T-cell responses were quantified by ex vivo interferon-γ (IFNγ) ELISPOT. BALB/c mice receiving DNA vaccines showed modest T-cell frequencies after stimulation with a pool of ZIKV envelope peptides both, at 2 weeks each after prime and boost, with the Env ∆TM group being the most efficient T-cell inducer (Fig. 2c, left). In contrast, a single immunisation of ChAdOx1 ZIKV vaccines induced far more robust T-cell responses than DNA vaccines as early as 2 weeks after prime and remained detectable for at least 3 months (Fig. 2c, right). Overall, T-cell responses to ChAdOx1 vaccines expressing Env, Env ∆TM and their prM counterparts were similar at week 2, with a trend by ChAdOx1 prME towards induction of lower T-cell responses. Interestingly, the prME ∆TM candidate maintained sustained responses at 2 weeks and 3 months after immunisation, indicating its ability to induce a good T-cell memory response.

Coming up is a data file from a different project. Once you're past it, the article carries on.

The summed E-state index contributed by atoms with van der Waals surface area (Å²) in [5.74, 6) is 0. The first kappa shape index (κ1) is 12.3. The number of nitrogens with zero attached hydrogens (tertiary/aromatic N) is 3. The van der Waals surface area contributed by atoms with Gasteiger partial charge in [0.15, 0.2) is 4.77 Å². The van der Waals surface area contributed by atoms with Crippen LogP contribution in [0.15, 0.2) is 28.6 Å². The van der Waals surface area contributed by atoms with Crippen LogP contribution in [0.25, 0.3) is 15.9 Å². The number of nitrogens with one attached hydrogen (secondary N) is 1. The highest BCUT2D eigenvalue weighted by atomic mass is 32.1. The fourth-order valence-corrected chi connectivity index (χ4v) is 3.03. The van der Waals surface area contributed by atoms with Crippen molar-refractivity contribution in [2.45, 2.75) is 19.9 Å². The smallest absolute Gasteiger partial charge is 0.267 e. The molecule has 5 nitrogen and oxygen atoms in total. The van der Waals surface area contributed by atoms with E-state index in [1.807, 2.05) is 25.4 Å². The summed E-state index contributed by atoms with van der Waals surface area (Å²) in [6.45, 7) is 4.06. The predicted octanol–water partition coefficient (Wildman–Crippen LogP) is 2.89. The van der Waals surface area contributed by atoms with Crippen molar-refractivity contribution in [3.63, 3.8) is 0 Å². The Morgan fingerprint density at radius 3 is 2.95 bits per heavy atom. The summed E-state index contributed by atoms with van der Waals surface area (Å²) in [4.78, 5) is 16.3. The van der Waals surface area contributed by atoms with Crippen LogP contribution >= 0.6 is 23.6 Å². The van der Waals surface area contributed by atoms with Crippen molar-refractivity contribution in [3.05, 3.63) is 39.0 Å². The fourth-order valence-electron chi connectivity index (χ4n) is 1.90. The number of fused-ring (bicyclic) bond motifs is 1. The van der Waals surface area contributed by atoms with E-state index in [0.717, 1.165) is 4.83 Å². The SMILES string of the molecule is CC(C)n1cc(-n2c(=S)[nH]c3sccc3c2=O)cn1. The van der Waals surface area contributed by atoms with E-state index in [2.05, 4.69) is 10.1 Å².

Efficacy of ChAdOx1 ZIKV vaccines in a ZIKV challenge model

We used an Asian ZIKV strain to challenge mice7 for the assessment of efficacy of the various ChAdOx1 ZIKV vaccines. BALB/c mice were immunised with non-adjuvanted ChAdOx1 vaccines and challenged 4 weeks later with 100 plaque-forming units (PFU) of a ZIKV isolated from Brazil (ZIKV-BR). Vaccine efficacy was measured in blood by ZIKV viral load (VL) using  quantitative reverse transcriptionPCR (RT-qPCR) at several time points during 7 days (Fig. 3a). Both naive and ChAdOx1 control groups (Supplementary Fig. 3b) displayed the typical onset of viraemia with a well-established peak at d3, and all infected mice were able to clear ZIKV by d77 (Fig. 3b, naive). Mice vaccinated with the rest of the vaccine candidates (prME, Env and Env ∆TM) substantially decreased VL but did not afford sterile protection to all animals in those groups. Importantly, the ChAdOx1 prME ∆TM vaccine conferred complete protection against ZIKV-BR challenge with no detectable viraemia at any time point (Fig. 3b). Additional parameters reflecting vaccine efficacy were assessed, such as an analysis of 50-fold reduction in viraemia since day 1 after ZIKV challenge and reduction of viraemia peak at day 3 (Fig. 3c). These parameters can inform on the various capacity levels of ChAdOx1 ZIKV vaccines to confer protection in this challenge model, indicating that the ChAdOx1 prME ∆TM is superior to the other vaccine candidates.